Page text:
WASHINGTON (Reuters) - U.S. consumer spending increased solidly in June as households spent more at restaurants and on accommodation, building a strong base for the economy heading into the third quarter, while inflation rose moderately.
Other data on Tuesday showed employers boosting benefits for workers in the second quarter, but wage growth slowed down. With savings at lofty levels and lower taxes increasing take-home pay for some workers, spending is likely to remain strong this year. Accelerating home prices, which are boosting wealth for some households, should also underpin consumption.
Strong economic growth and steadily rising inflation are likely to allow the Federal Reserve to continue gradually raising interest rates. Fed officials started a two-day meeting on Tuesday.
“More spending on ‘wants,’ not ‘needs,’ is always a good sign of consumer confidence,” said Jennifer Lee, a senior economist at BMO Capital Markets in Toronto. “As long as incomes continue to rise and job creation remains strong, consumer spending should remain solid over the remainder of the year.”
The Commerce Department said consumer spending, which accounts for more than two-thirds of U.S. economic activity, rose 0.4 percent last month. Data for May was revised up to show consumer spending advancing 0.5 percent instead of the previously reported 0.2 percent gain.
Last month’s increase in consumer spending was in line with economists’ expectations. The data was included in last Friday’s second-quarter gross domestic product report, which showed consumer spending accelerating at a 4.0 percent annualised rate during that period after a pedestrian 0.5 percent pace in the first quarter.
The economy grew at a 4.1 percent rate in the second quarter, almost double the January-March period’s 2.2 percent pace and the strongest performance in nearly four years. June’s increase in consumer spending sets it on a higher growth path heading into the third quarter.
Consumer spending last month was boosted by spending at restaurants and on accommodation. Spending on services accelerated 0.6 percent after rising 0.3 percent in May. Outlays on goods were unchanged after surging 0.9 percent in May.
Prices continued to steadily rise last month. The personal consumption expenditures (PCE) price index excluding the volatile food and energy components gained 0.1 percent in June. It had risen by 0.2 percent in the prior month.
That kept the year-on-year increase in the so-called core PCE price index at 1.9 percent for a third straight month.
The core PCE index is the Fed’s preferred inflation measure. The core PCE hit the U.S. central bank’s 2 percent inflation target in March for the first time since December 2011.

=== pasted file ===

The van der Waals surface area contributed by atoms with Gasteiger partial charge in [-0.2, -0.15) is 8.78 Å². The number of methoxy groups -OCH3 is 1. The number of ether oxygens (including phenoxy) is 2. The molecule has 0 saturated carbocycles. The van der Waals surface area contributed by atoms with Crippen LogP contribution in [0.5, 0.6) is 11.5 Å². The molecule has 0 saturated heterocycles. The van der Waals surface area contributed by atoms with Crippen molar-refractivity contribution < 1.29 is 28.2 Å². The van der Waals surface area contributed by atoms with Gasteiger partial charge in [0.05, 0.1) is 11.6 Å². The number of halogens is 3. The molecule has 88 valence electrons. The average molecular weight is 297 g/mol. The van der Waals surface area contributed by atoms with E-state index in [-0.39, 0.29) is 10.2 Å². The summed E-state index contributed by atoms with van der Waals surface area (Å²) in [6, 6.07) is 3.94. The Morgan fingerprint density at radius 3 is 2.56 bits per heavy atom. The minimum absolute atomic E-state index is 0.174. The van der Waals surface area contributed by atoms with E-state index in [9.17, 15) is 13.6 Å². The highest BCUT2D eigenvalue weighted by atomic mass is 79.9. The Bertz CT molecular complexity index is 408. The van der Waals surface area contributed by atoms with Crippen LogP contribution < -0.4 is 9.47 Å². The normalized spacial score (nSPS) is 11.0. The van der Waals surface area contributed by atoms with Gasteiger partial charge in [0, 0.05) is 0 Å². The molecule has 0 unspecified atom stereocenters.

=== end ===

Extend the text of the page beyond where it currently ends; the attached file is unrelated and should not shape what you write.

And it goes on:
The Fed is expected leave interest rates unchanged on Wednesday after increasing borrowing costs in June for the second time this year. It has forecast two more rate hikes by December.
“For the Fed, there’s nothing to be alarmed about in this morning’s data,” said Chris Low, chief economist at FTN Financial in New York. “Consumers are behaving and inflation is stable.”
The dollar firmed marginally against a basket of currencies. Prices for longer-dated U.S. Treasuries rose and stocks on Wall Street were trading higher.
Spending in June was supported by a 0.4 percent increase in personal income, which matched May’s increase. Savings edged up to $1.050 trillion last month from $1.047 trillion in May.
In a separate report on Tuesday, the Labor Department said its Employment Cost Index, the broadest measure of labour costs, rose 0.6 percent after an unrevised 0.8 percent advance in the first quarter. That pushed the annual increase in the ECI to 2.8 percent, the biggest gain since the third quarter of 2008, from 2.7 percent in the first quarter.
Wages and salaries, which account for 70 percent of employment costs, rose 0.5 percent in the second quarter, retreating from a 0.9 percent surge in the January-March period. Wages and salaries were up 2.8 percent in the 12 months through June, also the biggest annual gain since the third quarter of 2008.
“The long recovery in wages has reflected a large pool of workers on the sidelines,” said Adam Ozimek, a senior economist at Moody’s Analytics in West Chester, Pennsylvania. “One factor leaning against a return to rapid wage growth is weaker productivity.”
Separately, the Conference Board said its consumer confidence index increased 0.3 point to a reading of 127.4 in July. Consumers were upbeat about the labour market.
The survey’s so-called labour market differential, derived from data about respondents who think jobs are hard to get and those who think jobs are plentiful, increased to 28.1 this month from 25.3 in June. That measure closely correlates to the unemployment rate in the Labor Department’s employment report and is consistent with rapidly diminishing labour market slack.
Despite their strong confidence in the economy, consumers appeared less enthusiastic about buying a home and household appliances. Still, the fundamentals for consumer spending remain strong.
A fourth report on Tuesday showed the S&P/Case-Shiller 20-city composite price index rose 6.5 percent year-on-year in May after increasing 6.7 percent in April.
Reporting by Lucia Mutikani; Editing by Andrea Ricci